Pre-Calc Exam Notes 41

# Pre-Calc Exam Notes 41 - C to AB has height h = b sin A As...

This preview shows page 1. Sign up to view the full content.

The Law of Sines Section 2.1 41 In Example 2.2 we saw what is known as the ambiguous case . That is, there may be more than one solution. It is also possible for there to be exactly one solution or no solution at all. Example 2.3 Case 2: Two sides and one opposite angle. Solve the triangle ABC given a = 5, A = 30 , and b = 12. Solution: By the Law of Sines, we have sin B b = sin A a sin B = b sin A a = 12 sin 30 5 sin B = 1.2 , which is impossible since | sin B |≤ 1 for any angle B . Thus, there is no solution . There is a way to determine how many solutions a triangle has in Case 2. For a triangle ABC , suppose that we know the sides a and b and the angle A . Draw the angle A and the side b , and imagine that the side a is attached at the vertex at C so that it can “swing” freely, as indicated by the dashed arc in Figure 2.1.3 below. h b a A C B (a) a < h : No solution h b a c A C B (b) a = h : One solution h b a a A C B B (c) h < a < b : Two solutions b b a c A C B (d) a b : One solution Figure 2.1.3 The ambiguous case when A is acute If A is acute, then the altitude from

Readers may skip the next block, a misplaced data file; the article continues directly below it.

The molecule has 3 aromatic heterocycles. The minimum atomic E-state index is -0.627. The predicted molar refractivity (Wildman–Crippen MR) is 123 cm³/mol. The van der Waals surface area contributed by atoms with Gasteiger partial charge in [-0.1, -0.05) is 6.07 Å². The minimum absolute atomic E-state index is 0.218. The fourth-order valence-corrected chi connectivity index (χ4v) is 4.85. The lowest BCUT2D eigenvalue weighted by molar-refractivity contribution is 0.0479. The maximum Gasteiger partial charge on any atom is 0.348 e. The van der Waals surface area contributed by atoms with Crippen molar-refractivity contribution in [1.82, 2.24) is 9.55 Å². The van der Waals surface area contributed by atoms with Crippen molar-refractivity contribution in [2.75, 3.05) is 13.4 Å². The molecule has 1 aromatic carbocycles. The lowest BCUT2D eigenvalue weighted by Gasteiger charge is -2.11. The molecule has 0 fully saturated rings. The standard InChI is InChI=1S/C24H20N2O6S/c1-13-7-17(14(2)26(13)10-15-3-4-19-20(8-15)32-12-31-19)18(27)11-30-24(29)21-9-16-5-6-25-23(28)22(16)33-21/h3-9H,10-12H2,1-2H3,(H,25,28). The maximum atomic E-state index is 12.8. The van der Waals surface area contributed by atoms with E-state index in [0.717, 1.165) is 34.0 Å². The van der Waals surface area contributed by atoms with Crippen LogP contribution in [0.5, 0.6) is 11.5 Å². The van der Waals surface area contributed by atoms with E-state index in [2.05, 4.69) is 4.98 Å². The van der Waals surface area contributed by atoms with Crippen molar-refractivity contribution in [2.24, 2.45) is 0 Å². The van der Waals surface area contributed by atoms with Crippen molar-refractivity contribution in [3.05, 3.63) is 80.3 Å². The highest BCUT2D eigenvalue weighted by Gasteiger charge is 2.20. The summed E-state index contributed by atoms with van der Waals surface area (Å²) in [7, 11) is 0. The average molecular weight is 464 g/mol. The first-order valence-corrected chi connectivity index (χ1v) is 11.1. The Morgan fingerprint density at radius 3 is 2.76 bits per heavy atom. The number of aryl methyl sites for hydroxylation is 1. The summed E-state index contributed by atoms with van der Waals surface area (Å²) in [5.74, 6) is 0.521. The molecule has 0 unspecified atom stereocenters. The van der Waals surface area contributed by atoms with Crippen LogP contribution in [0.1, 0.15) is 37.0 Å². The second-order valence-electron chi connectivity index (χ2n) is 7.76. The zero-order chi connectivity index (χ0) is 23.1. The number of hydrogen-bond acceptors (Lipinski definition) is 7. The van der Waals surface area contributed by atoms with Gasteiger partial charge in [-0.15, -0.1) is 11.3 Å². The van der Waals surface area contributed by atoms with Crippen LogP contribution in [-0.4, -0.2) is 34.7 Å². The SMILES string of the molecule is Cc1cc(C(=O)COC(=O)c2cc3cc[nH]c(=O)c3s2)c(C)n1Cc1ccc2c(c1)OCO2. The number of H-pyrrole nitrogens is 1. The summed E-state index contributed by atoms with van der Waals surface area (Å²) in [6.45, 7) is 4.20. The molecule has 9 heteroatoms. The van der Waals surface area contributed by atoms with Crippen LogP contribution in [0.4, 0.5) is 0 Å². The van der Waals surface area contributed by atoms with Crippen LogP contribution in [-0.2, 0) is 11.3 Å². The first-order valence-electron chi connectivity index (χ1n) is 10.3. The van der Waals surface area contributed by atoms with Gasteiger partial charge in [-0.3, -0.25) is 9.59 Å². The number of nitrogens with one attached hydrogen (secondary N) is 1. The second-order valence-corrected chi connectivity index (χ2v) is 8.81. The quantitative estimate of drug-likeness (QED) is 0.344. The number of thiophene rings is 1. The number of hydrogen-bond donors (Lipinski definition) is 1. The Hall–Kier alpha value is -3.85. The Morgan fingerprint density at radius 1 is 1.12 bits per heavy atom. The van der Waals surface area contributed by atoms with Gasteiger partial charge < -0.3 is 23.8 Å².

This is the end of the preview. Sign up to access the rest of the document.

Unformatted text preview: C to AB has height h = b sin A . As we can see in Figure 2.1.3(a)-(c), there is no solution when a < h (this was the case in Example 2.3); there is exactly one solution - namely, a right triangle - when a = h ; and there are two solutions when h < a < b (as was the case in Example 2.2). When a ≥ b there is only one solution, even though it appears from Figure 2.1.3(d) that there may be two solutions, since the dashed arc intersects the horizontal line at two points. However, the point of intersection to the left of A in Figure 2.1.3(d) can not be used to determine B , since that would make A an obtuse angle, and we assumed that A was acute. If A is not acute (i.e. A is obtuse or a right angle), then the situation is simpler: there is no solution if a ≤ b , and there is exactly one solution if a > b (see Figure 2.1.4)....
View Full Document

{[ snackBarMessage ]}

Ask a homework question - tutors are online